White time. Baffin Island time. Two weeks of my life slide by. A couple of evenings I go downstairs and talk to Peter and Cinnabar. Cinnabar is having a party, I agree to go to make Peter happy. Instead, the Friday of Cinnabar's party becomes a landmark, a navigation point, something happening. It's like a white out, where the wind is blowing the snow sideways, and the windows of the observation station might as well have been painted white. We came back from Halsey Station in one, using instruments to navigate. I got so disoriented I had trouble standing up when we got inside, I'd lost all sense of right and left, up and down.
Then Cecily Hester from The Office of Occupational Resources calls. "I have lots of news," she says. She is excited. "Western Technologies in California. They're offering ninety-two hundred, but I think that's low. It's only to get you to come and talk to them anyway. And I think I've got you something to tide you over."
"In California?" I say stupidly. Ninety-two hundred? I made eleven hundred a year as a construction tech. Thirty-two in my year of 'hazardous duty' on Baffin Island. My father lives somewhere in California.
"Right, Western Technologies. But the place that's really going to be interested in you is New Mexico-Texas. That's where you're going to get the real offers. They're both multinationals, with headquarters in the free economic zone in Hainandao. That's why they can afford to offer the salaries. Of course, when your salary is paid by a free market corporation, you're taxed. I imagine you've never been taxed. It's a lot of money, thirty, forty percent, but that's still a very good salary." Comrade Cecily Hester smiles at me, "I've learned a great deal about Organic Engineers in the last three days, Engineer Zhang. There aren't very many of you outside of China. It's nice to see that you came back."
The braindrain to China. All the brightest and best go there. How funny that she lumps me in with molecular biologists who go to China to do grad work and never return.
"Also," she says, "Brooklyn College would like to have you teach an Engineering course. They were very excited when I told them you were in the city." She looks thoughtful, "It's a pity they don't pay much, that would allow you to stay in the city. But they're not going to be able to come anywhere sixty."
So much money. "Thank you," I say,
Cinnabar's Party. I'm not sure I'm in a party mood. I'd really like to talk to Peter about this New Mexico-Texas thing, but I probably won't get much chance. I have a bad feeling about this party.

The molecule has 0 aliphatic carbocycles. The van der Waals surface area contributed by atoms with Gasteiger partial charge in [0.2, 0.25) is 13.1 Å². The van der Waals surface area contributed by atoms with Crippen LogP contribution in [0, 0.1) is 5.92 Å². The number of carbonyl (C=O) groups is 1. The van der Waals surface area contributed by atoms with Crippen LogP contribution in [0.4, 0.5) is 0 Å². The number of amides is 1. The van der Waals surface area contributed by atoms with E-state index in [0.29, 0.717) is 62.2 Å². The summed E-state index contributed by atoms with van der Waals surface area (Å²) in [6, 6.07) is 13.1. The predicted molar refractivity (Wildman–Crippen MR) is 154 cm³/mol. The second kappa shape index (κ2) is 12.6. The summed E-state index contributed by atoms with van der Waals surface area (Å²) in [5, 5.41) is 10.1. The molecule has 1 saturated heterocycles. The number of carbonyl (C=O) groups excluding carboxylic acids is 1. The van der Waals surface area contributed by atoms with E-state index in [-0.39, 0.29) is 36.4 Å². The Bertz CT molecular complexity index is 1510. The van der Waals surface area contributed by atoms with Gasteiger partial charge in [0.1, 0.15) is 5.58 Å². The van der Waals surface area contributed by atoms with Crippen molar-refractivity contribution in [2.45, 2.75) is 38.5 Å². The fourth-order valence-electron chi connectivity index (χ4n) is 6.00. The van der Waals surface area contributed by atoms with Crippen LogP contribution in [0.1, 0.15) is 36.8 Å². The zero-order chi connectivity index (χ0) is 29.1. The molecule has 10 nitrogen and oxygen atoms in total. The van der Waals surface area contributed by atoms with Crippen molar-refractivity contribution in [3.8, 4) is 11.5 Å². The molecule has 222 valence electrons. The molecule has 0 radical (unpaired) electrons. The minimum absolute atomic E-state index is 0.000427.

I decide to wear the black suit Haitao said was so conservative it wasn't. I wonder if Liu Wen still plays jiaqiu,. I never found out if he was arrested or if he escaped that night when the club was raided. If he did escape, I don't know if he ever found out that Haitao was dead. What would they think of Liu Wen at Cinnabar's party? Would they understand how decadent it was to be beautiful and appear to throw it all away?
I take the train down to Brooklyn Heights where Cinnabar lives. Peter is helping to host so he's been there all day. I carry beer, my contribution.
Cinnabar lives in an old building, it was probably once a single family residence, now apartments. Cinnabar has the top two floors. The hallway is cluttered with kite frames, a bicycle, a couple of chairs turned on their sides. He's a consultant for one of the companies that supplies kite frames. The door is open. Cinnabar's place is pretty big, rather dark and cool. I haven't been to many places the size of this, Cinnabar Chavez obviously does pretty well, but I've been to a lot of places that looked much the same, if smaller.
It's an old building, built strong and decaying slowly. Inside seems shabby and cheap. It's not, not by New York standards, I know. (I think of the Wuxi complex, beautiful red tile roofs.) On one wall is a short vid loop. It's a flyer hooking into a kite harness, talking to a kid on his crew. The flyer isn't Cinnabar, although he's hispanic. After a moment I realize the kid is, a young Cinnabar. There's no sound, just this flyer jacking in, a real short clip of him taking off in an old looking kite with bright blue and violet silk. Then a clip of another flyer, probably Cinnabar, touching down in a kite with red silk. Then repeat.
There's music, that tinkly, percussion stuff for pattern dancing. I take my beer into the kitchen and stuff it into a cold box already full of beer and wine. Nobody's dancing yet. I see Peter talking to a couple of people and say hello. I go back and get a beer so I have something to do with myself until I fit into the party. I see Cinnabar talking to another flyer, a woman with long crinkly hair, a red jacket and hips like a twelve-year-old. I don't recognize many flyers, I know some of their silk colors and that's all, and I haven't been to a race since before China.
Cinnabar doesn't seem to have much furniture. Makes a great space for parties.
I drink my beer and say hello to a couple of people I know from Peter's building. I end up talking to Robert, who doesn't know anybody here either. "You're in the building? How come I haven't see you at the meetings?"
"I've only been there a couple of weeks."
We make small talk. It's eight-thirty, I figure I can sneak out at eleven, maybe ten-thirty.
I glance around and to my astonishment make eye contact with the guy from the boardwalk, Invierno.
"It's the angel!" he says and saunters over.
"Hey," I say, delighted. "Are you a friend of Cinnabar's?"
He is, well not exactly, he's a friend of a friend. "I almost didn't come tonight," he says.
"I'm glad you came."
He knows a lot of people at the party. "The woman talking to Cinnabar? That's Gargoyle, the flier. Only her name's really Angel. And that guy over there? That's Previn Tabat, the guy on the news."